Letter from London
November 22, 2010
Students take to the streets in massive protest
As some of you might know, after five truly wonderful and most remarkable years at The New School and in New York, I have recently embarked on a new exhilarating adventure pursuing my PhD at the European Institute of the London School of Economics. Not long after I arrived to the UK things started heating up in the university community. Last week, on November 10, an estimated 50,000 people took the streets of the city to display their anger over the government’s plan to triple tuition fees and erase state teaching grants in academia. The demonstration went out of control when a minor group of protesters turned violent and attacked the Tory headquarters; with the police unable to prevent the escalation of violence, it turned into a four hour standoff with the police. The rioting faction stormed into the building by smashing windows and got as far as the roof from which they waved anarchist flags and threw missiles. Despite the media’s overwhelming focus on the few rowdy participants, this was by far the largest politically motivated act of protest against governmental polices since the Iraq war. It is clear to both sides of the conflict (the government and the students) that what happened last week in the capital, a massive act of civic discontent in response to the state’s cutting back on education, was just an taste of what is yet to come.
The National Union of Students condemned the actions of the most radical group but underlined the peaceful demeanour of the majority of the protesters and the truly impressive turnout against the proposed measures that would drastically shift the burden of higher education to the students and their families. The cabinet of the conservative Prime Minister David Cameron is attempting to raise undergraduate tuition fees to up to ¬£6,000 a year (almost double what it is today), which in many cases would really mean an increase to ¬£9,000.
On a social level such striking and sudden elevation of college attendance costs will inevitably single out students from underprivileged backgrounds, unable to finance student loans and with scarce outside funding opportunities incapable of filling in the vacuum left by the state’s withdrawal.
When marching in the NUS lead protest I saw tens of thousands of infuriated students and their supporters, expressing their dismay not only towards the proposed surge in undergraduate tuition fees, but an overall dramatic shift in the government’s educational policy en masse. The march was a sign of protest against the eradication of the EMA (Education Maintenance Allowance), which to various degrees financially supports over 600,000 students in the United Kingdom. The other issues at stake were dire cuts in funding of fine arts and the Department of Education, and a decrease of about 10,000 available university spots for next year despite the rising application rates.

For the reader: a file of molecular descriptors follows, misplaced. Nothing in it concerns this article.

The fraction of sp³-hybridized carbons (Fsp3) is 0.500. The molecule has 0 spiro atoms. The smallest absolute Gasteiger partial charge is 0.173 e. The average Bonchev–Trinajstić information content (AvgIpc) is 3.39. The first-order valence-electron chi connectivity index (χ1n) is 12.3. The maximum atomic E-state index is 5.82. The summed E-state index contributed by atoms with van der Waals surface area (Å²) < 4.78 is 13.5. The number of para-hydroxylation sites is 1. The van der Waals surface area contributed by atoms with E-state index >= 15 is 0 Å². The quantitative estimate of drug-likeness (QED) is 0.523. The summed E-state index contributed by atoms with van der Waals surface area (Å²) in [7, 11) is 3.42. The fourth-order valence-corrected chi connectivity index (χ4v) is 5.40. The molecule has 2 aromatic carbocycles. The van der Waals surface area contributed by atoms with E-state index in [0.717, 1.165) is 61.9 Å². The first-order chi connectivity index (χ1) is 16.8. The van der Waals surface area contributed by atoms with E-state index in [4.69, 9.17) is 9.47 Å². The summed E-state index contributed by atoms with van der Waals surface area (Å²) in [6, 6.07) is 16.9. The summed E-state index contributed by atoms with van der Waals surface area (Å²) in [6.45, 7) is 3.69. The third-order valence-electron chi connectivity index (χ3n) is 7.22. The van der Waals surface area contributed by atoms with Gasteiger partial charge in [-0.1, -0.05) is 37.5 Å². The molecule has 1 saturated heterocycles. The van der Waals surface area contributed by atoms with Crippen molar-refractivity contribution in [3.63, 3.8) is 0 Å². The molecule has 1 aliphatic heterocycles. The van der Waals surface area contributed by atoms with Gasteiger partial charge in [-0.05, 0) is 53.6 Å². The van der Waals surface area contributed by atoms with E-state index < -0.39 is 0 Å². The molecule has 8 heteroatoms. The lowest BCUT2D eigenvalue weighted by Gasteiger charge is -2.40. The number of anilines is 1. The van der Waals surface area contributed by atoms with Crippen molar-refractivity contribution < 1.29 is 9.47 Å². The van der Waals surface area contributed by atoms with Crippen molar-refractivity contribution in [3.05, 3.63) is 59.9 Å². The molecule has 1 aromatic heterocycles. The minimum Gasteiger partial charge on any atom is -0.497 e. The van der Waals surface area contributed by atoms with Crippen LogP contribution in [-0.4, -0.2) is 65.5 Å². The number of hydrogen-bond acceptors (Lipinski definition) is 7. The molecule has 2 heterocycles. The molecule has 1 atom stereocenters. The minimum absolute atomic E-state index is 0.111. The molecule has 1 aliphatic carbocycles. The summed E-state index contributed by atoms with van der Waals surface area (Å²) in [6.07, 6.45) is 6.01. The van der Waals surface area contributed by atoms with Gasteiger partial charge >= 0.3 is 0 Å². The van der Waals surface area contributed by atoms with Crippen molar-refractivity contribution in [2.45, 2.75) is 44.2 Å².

What was most especially visible and widely expressed by the participants of the protest was its civic aspect. What dominated the protests was discontent against a coalition cabinet with historically low legitimacy that is insisting on shifting the burden of fiscal austerity to the most vulnerable stratum of society, the young striving to find their place in this difficult economy. In the context of bank bailouts and other generous financial stimuli for the private sector, Cameron’s attempt to graft the budget deficit by burdening the education sector is seen as outrageous. However, what had been expected from the Conservative party comes as a tremendous surprise for the supporters of Liberal Democrats, who during the campaign proposed a complete eradication of college costs and now are backing their coalition partner in almost tripling the current fees.
The march was therefore a sign of disapproval not only for the neo-liberal policies of the Tory lead cabinet but also the turnaround of Nick Clegg and his Lib Dems, a striking betrayal of election promises given specifically to the young whose vote brought him to power for the first time in history. This is not, of course, a re-creation of the 1960s; these protests seem to transgress both class and political divisions, gathering a very diverse and colourful crowd. The march was very international (especially students from continental Europe), together with British youth, among which one could see anarchists, radical socialists, veiled Muslim girls, preppy Oxbridge students, and hipster-ish LSE and UCL London-based students. It is, however, no coincidence that the rally drew together students and academics from both fairly sustainably funded institutions and the ones most vulnerable to the fee surge. The university community is determined to curb the conservative attempts to so radically and overwhelmingly withdraw the state’s support for higher education on an unprecedented scale in the European Union.
Roch Dunin-WƒÖsowicz, London School of Economics, Democracy & Diversity Cape Town and Wroc≈Çaw alumnus